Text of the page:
Is Mike Wallace, one of the top deep threats in the NFL the past three seasons, turning into a possession receiver in Todd Haley’s offense?
In the past two games, Wallace has caught 15 passes for 114 yards, an average of 7.6 yards per catch – well below the 18.7 yards per catch he has averaged his first three seasons in the league. He had seven catches for 62 yards against the Redskins, the fourth game this season he has averaged less than 10 yards per catch.
Wallace does have an 82-yard TD catch against the Titans, but it was one of the rare times quarterback Ben Roethlisberger has attacked deep this season. Under former offensive coordinator Bruce Arians, the Steelers would attack over the top at least 3-4 times every game, believing that even if the passes weren’t completed they would at least loosen up the defense. That’s why Wallace had a streak of six consecutive games with at least one pass of 40 yards or longer last season – the longest streak in the league since 2000.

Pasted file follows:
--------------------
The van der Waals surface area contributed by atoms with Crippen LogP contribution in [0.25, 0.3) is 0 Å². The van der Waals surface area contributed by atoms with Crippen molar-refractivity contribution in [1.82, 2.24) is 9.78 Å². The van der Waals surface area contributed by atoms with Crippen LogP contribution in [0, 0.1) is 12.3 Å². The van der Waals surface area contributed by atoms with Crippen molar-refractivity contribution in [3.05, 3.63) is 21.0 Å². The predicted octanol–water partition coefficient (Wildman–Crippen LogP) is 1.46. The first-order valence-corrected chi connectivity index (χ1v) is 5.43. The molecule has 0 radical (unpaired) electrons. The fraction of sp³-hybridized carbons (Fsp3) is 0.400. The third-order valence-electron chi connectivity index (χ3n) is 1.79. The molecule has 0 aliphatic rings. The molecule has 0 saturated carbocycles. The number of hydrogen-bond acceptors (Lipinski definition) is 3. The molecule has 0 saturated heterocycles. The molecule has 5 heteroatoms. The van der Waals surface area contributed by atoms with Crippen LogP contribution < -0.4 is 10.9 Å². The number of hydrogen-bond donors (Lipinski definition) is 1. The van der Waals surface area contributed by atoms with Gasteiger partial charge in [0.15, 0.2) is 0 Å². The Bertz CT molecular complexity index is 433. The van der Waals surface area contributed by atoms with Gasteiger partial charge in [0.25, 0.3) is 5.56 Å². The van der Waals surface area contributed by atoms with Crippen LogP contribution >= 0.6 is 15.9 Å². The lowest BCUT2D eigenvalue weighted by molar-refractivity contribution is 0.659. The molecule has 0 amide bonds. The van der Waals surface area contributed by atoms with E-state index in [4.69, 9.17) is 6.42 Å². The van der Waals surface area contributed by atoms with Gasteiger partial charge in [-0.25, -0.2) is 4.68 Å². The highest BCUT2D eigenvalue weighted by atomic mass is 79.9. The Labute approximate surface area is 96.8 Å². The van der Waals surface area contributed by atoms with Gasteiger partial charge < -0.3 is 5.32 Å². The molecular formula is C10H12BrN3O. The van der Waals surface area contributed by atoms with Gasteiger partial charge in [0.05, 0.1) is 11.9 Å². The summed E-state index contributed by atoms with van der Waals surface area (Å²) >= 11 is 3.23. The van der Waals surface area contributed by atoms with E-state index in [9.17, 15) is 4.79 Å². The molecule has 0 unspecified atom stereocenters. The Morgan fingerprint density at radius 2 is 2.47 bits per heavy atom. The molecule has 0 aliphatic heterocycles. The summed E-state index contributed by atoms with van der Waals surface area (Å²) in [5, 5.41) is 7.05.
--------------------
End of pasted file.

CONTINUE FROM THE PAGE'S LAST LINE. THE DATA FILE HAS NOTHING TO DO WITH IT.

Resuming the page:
But that has not been the case with Haley, whose approach is more geared to ball control – something the Steelers have done better than every team but the Texans after seven games. Wallace was considered the top receiver for the Steelers because of his big-play ability. And while he is second on team with 38 catches and four TDs, Antonio Brown has become the team’s leading receiver and playmaker.
Why is that significant?
Because if the Steelers believe Brown is their No. 1 receiver and Wallace No. 2, then they will never pay Wallace more than the six-year, $48 million contract Brown signed early in training camp. Wallace is in the final year of his contract and held out of training camp this summer after rejecting an offer larger than what Brown received.
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